Those of you who know me may be asking, yes so? What is so special about that. I am a reasonable skier and can ski most runs in a resort – so what is the big deal?
Well, in July I was struggling to move my left shoulder. I was in agony and finding it difficult to drive, plus putting on a coat or rucksack was extremely painful. I had struggled all year and it had gradually got worse. I had kept on swimming in the mornings before work because I love it and hoped the pain would go away – it didn’t. By July I was still swimming, but legs only.
We had a skiing holiday planned for New Year. We hadn’t been for a couple of years, skiing is an expensive holiday, so we had saved up for it. Skiing is something we love to do as a family. It is simply amazing to stand on top of a mountain breathing in the alpine air and absorbing the view! Then descending carving your way through the glistening snow! It is a physical sport and you need to be fit to really enjoy the experience. With one arm in so much pain I was going to be a liability on the slopes. Although skiing is mainly your legs and core, you need your arms for balance and you need your arms to get you back up again – even the best skiers take a tumble! Plus, the psychology of carrying an injury effects your confidence, which is critical to any adventure sport. In addition, in the past I have had a ski accident returning from one holiday with my leg in plaster which stays in your mind.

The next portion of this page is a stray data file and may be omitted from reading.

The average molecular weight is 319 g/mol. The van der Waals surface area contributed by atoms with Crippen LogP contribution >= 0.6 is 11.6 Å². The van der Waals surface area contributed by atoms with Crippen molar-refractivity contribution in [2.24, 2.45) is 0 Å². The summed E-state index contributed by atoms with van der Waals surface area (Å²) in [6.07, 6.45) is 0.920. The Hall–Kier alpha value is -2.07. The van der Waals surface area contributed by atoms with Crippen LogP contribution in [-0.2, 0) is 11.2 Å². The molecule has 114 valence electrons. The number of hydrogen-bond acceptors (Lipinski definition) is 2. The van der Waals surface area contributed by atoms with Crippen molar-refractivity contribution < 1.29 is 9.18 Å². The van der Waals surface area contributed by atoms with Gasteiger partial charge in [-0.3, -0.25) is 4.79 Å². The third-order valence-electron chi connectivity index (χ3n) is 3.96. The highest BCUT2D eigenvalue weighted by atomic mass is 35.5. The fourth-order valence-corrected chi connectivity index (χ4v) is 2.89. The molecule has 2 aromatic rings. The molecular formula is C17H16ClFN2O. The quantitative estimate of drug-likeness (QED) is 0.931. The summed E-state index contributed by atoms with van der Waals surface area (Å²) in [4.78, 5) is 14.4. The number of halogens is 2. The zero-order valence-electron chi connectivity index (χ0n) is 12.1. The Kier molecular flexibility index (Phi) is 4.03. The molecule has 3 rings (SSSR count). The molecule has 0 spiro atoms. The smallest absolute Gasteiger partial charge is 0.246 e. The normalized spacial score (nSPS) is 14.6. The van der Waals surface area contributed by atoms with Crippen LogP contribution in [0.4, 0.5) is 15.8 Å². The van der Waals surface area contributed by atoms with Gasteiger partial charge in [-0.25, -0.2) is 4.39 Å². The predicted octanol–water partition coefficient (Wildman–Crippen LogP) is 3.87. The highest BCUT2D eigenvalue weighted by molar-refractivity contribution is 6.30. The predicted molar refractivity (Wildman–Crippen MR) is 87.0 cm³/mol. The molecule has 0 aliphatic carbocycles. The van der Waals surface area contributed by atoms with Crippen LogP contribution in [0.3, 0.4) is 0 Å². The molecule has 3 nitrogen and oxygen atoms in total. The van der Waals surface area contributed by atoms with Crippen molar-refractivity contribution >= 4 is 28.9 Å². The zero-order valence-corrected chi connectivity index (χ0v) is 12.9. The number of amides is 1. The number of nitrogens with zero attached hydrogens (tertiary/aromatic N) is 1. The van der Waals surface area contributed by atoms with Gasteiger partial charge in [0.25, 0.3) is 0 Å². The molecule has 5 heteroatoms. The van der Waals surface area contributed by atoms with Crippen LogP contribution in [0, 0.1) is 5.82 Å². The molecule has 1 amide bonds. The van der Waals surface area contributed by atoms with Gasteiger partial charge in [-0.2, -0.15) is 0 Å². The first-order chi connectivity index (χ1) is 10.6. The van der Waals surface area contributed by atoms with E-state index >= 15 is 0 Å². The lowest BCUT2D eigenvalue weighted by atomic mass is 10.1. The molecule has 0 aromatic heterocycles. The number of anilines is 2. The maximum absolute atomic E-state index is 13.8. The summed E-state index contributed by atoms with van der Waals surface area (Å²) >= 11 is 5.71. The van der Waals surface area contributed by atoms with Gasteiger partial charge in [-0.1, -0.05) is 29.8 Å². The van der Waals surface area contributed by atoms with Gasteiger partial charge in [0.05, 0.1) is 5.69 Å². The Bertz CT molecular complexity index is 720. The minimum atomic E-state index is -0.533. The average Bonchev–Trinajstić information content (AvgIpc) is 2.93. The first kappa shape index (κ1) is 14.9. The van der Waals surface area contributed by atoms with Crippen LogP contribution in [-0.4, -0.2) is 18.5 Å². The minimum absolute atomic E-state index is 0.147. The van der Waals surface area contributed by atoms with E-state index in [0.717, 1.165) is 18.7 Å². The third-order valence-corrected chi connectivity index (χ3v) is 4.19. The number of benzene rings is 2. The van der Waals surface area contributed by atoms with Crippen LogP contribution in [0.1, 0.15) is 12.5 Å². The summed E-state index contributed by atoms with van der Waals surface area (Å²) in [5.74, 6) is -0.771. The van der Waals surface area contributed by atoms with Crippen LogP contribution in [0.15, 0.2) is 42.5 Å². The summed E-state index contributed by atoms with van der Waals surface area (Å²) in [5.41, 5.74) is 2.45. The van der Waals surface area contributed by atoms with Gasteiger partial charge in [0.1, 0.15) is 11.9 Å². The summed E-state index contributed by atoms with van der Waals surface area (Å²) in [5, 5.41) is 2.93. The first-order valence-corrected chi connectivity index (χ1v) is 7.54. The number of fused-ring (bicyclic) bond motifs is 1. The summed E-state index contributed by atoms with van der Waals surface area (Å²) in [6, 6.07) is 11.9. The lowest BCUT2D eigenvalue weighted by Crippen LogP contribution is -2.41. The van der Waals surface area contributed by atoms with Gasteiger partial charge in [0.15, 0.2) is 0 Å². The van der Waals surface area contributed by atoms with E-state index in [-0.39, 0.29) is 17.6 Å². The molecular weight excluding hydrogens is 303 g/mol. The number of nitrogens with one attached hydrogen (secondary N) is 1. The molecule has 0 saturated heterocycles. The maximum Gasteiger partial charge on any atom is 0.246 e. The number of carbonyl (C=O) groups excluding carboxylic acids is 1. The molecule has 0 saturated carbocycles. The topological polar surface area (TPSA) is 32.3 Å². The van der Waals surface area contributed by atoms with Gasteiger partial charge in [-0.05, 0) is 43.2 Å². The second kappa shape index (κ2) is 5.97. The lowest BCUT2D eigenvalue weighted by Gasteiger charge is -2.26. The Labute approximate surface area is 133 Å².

So, what was I to do? I tried rest, massage, chiropractor, electric shock treatment, steroid injection. Nothing worked. I was struggling to do many daily tasks, plus it was very painful and interfering with sleep. I didn’t know what to do, I kept working through the pain – but should I? Usually, when something hurts you are told to rest it. When I rested it, it ceased up and I lost movement.
I paid to see a consultant at the end of September. He told me I must keep on moving my shoulder, despite the pain and that I would need an operation. This would involve 12 weeks recovery and 4 weeks without driving! There was no time for recovery from the operation before my ski trip, so it was down to me.
So, I now started to include my arms when swimming, even though it was painful. I used the sauna and yoga breathing to ease my shoulder into greater movement. I set myself a goal – in 3 months I was going to ski down the mountain – I wanted to ski not watch my family from the bottom of the slope.
I started working on my lower body, going to the gym using the recumbent bike and doing loads of squatting exercises I also worked on my core. On my first day in the gym, an older gentleman commented on my focus during my exercise in a jokey, fun way. We had a light-hearted conversation and I mentioned I was in the gym for rehabilitation for my shoulder. He too had had a shoulder injury 15 years ago. He shared with me the key exercises the physio had given him. From then on whenever I saw him in the gym there would be a friendly chat or smile – there was someone else rooting for me and encouraging me to keep going, albeit a total stranger, but it encouraged me to keep working through the pain.
At the same time, I bought some walking poles. A friend of mine walked with poles. We walked together and I started using the poles on my Forest walks. I used them like ski poles and they gave me confidence for skiing as well as building relevant muscles – I started to visualise myself skiing down the mountain as I walked across the New Forest. It was painful – I focused away from the pain by chanting “I can I will, I can I will” …ski down the mountain. It meant getting up early – 5.00am – to fit everything in around work, but the idea of not being able to ski down the mountain with my family made me get out of bed every day. After a few weeks it became a habit and became easier. We always have a choice on how we view things and then what action we take.